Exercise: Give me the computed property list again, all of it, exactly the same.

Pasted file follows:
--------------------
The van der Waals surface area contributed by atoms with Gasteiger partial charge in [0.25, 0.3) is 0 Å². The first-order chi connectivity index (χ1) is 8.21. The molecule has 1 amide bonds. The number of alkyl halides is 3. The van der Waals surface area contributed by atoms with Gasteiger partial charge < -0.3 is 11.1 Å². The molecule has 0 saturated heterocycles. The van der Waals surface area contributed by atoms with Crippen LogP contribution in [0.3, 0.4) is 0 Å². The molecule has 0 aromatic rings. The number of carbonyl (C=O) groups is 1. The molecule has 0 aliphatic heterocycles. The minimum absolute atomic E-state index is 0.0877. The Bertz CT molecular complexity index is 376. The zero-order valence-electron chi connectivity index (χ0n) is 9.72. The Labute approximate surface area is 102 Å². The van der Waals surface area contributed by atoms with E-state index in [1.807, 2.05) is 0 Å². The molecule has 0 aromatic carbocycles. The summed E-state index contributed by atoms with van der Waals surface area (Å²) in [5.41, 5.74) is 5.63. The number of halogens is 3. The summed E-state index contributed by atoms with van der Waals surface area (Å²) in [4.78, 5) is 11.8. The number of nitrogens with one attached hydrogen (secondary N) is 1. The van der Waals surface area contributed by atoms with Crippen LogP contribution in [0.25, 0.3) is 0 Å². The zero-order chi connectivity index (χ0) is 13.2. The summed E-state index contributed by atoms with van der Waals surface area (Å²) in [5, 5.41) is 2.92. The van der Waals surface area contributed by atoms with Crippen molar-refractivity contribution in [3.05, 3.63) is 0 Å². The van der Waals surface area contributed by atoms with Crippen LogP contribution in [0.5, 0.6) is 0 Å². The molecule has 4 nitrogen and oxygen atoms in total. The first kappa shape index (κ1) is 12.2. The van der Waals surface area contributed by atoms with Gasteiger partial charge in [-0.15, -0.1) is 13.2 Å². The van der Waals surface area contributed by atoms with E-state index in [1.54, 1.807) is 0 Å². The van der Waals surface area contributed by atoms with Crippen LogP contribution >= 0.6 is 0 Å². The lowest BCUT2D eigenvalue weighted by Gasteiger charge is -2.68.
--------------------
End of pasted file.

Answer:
The van der Waals surface area contributed by atoms with Gasteiger partial charge in [0.25, 0.3) is 0 Å². The first-order chi connectivity index (χ1) is 8.21. The molecule has 1 amide bonds. The number of alkyl halides is 3. The van der Waals surface area contributed by atoms with Gasteiger partial charge < -0.3 is 11.1 Å². The molecule has 0 saturated heterocycles. The van der Waals surface area contributed by atoms with Crippen LogP contribution in [0.3, 0.4) is 0 Å². The molecule has 0 aromatic rings. The number of carbonyl (C=O) groups is 1. The molecule has 0 aliphatic heterocycles. The minimum absolute atomic E-state index is 0.0877. The Bertz CT molecular complexity index is 376. The zero-order valence-electron chi connectivity index (χ0n) is 9.72. The Labute approximate surface area is 102 Å². The van der Waals surface area contributed by atoms with E-state index in [1.807, 2.05) is 0 Å². The molecule has 0 aromatic carbocycles. The summed E-state index contributed by atoms with van der Waals surface area (Å²) in [5.41, 5.74) is 5.63. The number of halogens is 3. The summed E-state index contributed by atoms with van der Waals surface area (Å²) in [4.78, 5) is 11.8. The number of nitrogens with one attached hydrogen (secondary N) is 1. The van der Waals surface area contributed by atoms with Crippen LogP contribution in [0.25, 0.3) is 0 Å². The zero-order chi connectivity index (χ0) is 13.2. The summed E-state index contributed by atoms with van der Waals surface area (Å²) in [5, 5.41) is 2.92. The van der Waals surface area contributed by atoms with Crippen molar-refractivity contribution in [3.05, 3.63) is 0 Å². The van der Waals surface area contributed by atoms with Crippen LogP contribution in [0.5, 0.6) is 0 Å². The molecule has 4 nitrogen and oxygen atoms in total. The first kappa shape index (κ1) is 12.2. The van der Waals surface area contributed by atoms with Gasteiger partial charge in [-0.15, -0.1) is 13.2 Å². The van der Waals surface area contributed by atoms with E-state index in [1.54, 1.807) is 0 Å². The van der Waals surface area contributed by atoms with Crippen LogP contribution >= 0.6 is 0 Å². The lowest BCUT2D eigenvalue weighted by Gasteiger charge is -2.68.